I had a conversation with someone today and it made me realize that there is not enough clarity in general about ‘the role of a coach in a player’s Tennis career’. Many believe that the coach teaches the technique in the different strokes and that’s it. Few realize the multifariousness of a coach’s role.

There are many instances where a coach’s role is overrated and other instances where it is completely ignored and sidelined. One of my close friends who is a former National champion, used to joke with me saying, if the player does well, then the coach’s role is ignored and when the player is not doing well, the coach’s role is overrated. Jokes apart, let’s look a little deeper into how far can a coach influence the performance of a player and what are the limiting factors that he is faced with.

Whether at a State level Under -12 or at the ATP/WTA Level, to perform in tennis competition, a player needs a variety of skills and competencies. A good coach will ensure that each player is developing the following competencies.

  1. Bio-mechanically good technique in each stroke that will allow the player to generate optimal power without compromising on ball control.

  2. Sound understanding of the player’s preferred game style and helping the player with the right strategy and tactics for each match.

  3. Co-coordinating with the trainer or by directly training, to ensure that the player is developing a good level of fitness that is specific to Tennis and more specifically suited to their game style.

  4. Help them develop several mental strengths, in the areas of Motivation, Confidence, Concentration and emotional control.

It is a fact that a dedicated and well learned coach can help the player develop all the above mentioned competencies, if he is given the required time by a dedicated player. I think it is highly unlikely for a player to develop all these competencies without the help of a good coach. The role of a coach is crucial anytime the player is looking for improvement in his game. It takes a keen and experienced external perspective, to analyze and find out the areas that will reflect on performance. After analyzing and setting goals, a coach can make the pathway much easier and efficient. The coach also helps in ensuring sustained focus and motivation throughout the long hours of drilling and hard work.

A player who has already reached a good level, needs the help of a coach a lot more than a beginner or intermediate player. Therefore it is clear that the role of a coach is indispensable for the development of a player to elite levels. But at the same time it is also impossible, even for a top notch coach to guarantee the performance of a particular player. Lets us see the limiting factors that a coach has to contend with:

Each player comes with a certain set of abilities that was obtained genetically through immediate parents and forefathers and also abilities developed in the previous years of training. Hence it is easier to help players with better physical and mental abilities to perform rather than players with lesser abilities.

If the player is not motivated to learn and improve, the coach can only make an attempt to motivate. Force feeding has severe limitations. Most of the players are motivated to perform and want to win and improve their ranking, but are they motivated to work on their game is another question. It is common that a player who is willing to work on his fitness might not be open to any changes in his technical aspects. It is no secret that there are several talented players with all the strokes in the book in their repertoire but are lazy to put in hard work on their strength and conditioning. Likewise a player who is sound in technique and is also a hard worker, might be very lazy or have severe difficulties when it comes to developing certain mental strengths.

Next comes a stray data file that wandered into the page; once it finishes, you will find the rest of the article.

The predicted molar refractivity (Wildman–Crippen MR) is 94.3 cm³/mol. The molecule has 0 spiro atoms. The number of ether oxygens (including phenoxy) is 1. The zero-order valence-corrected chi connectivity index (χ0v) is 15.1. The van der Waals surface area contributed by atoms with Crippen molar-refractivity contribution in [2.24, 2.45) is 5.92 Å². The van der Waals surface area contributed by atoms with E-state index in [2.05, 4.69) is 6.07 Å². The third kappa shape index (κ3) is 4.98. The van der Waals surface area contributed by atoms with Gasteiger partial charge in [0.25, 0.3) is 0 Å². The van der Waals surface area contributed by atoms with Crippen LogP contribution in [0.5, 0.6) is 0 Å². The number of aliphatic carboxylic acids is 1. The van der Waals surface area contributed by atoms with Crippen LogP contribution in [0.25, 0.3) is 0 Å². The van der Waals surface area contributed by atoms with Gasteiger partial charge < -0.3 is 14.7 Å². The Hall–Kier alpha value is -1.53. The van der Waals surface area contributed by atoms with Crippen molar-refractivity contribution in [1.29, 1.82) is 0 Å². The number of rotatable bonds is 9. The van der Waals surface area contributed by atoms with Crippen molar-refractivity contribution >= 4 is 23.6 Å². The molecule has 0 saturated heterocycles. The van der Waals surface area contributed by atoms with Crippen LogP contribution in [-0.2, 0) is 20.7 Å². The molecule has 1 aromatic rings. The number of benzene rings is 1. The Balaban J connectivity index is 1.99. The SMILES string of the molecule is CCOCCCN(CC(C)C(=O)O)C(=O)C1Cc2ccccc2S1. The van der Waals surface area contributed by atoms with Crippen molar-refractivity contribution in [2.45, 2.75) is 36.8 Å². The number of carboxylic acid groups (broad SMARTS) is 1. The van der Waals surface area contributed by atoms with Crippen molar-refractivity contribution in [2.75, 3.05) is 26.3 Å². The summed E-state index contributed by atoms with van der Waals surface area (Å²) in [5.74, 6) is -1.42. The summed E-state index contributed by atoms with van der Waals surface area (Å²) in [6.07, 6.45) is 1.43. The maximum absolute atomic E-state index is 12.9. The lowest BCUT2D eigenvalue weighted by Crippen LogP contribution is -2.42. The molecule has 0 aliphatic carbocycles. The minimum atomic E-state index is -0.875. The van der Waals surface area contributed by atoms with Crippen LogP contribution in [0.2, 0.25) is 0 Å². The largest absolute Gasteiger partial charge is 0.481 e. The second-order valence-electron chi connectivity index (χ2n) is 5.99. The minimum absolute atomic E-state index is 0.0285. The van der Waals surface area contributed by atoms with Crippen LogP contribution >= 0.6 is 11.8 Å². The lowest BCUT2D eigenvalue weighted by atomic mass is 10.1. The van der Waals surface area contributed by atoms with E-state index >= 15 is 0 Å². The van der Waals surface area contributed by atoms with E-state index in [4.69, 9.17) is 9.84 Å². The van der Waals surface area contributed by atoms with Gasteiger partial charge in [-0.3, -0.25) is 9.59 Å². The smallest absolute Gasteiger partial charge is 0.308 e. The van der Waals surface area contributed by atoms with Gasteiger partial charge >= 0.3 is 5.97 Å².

There are instances where the player is not open to change and improvement anymore. This is common especially with players who have tasted a lot of success at the sub-junior level. In this instance, It is better to avoid too much success too early but it is okay if the player has the help of some skilled parenting and an experienced coach to keep the player open minded to change and to improve and develop further skills.

Some kids are forced to keep changing coaches on the pretext that they will learn from everyone. It takes a long time for the coach to understand the player in the technical, tactical, physical and mental departments and to help him the right way. These aspects are inter-related and should be worked on as one unit. For example, apart from bio-mechanical errors in strokes, a coach cannot effectively work on a player’s technique, unless he knows his preferred game style and mental makeup.

The fact that a player has developed all the necessary skills is not a guarantee that the player will perform. Performance at a good level happens only when all the physical and mental skills come together.

Therefore even though the role of a coach is imperative to a player’s development, it is also a fact that the coach does not control everything and is simply helping the player in his endeavor.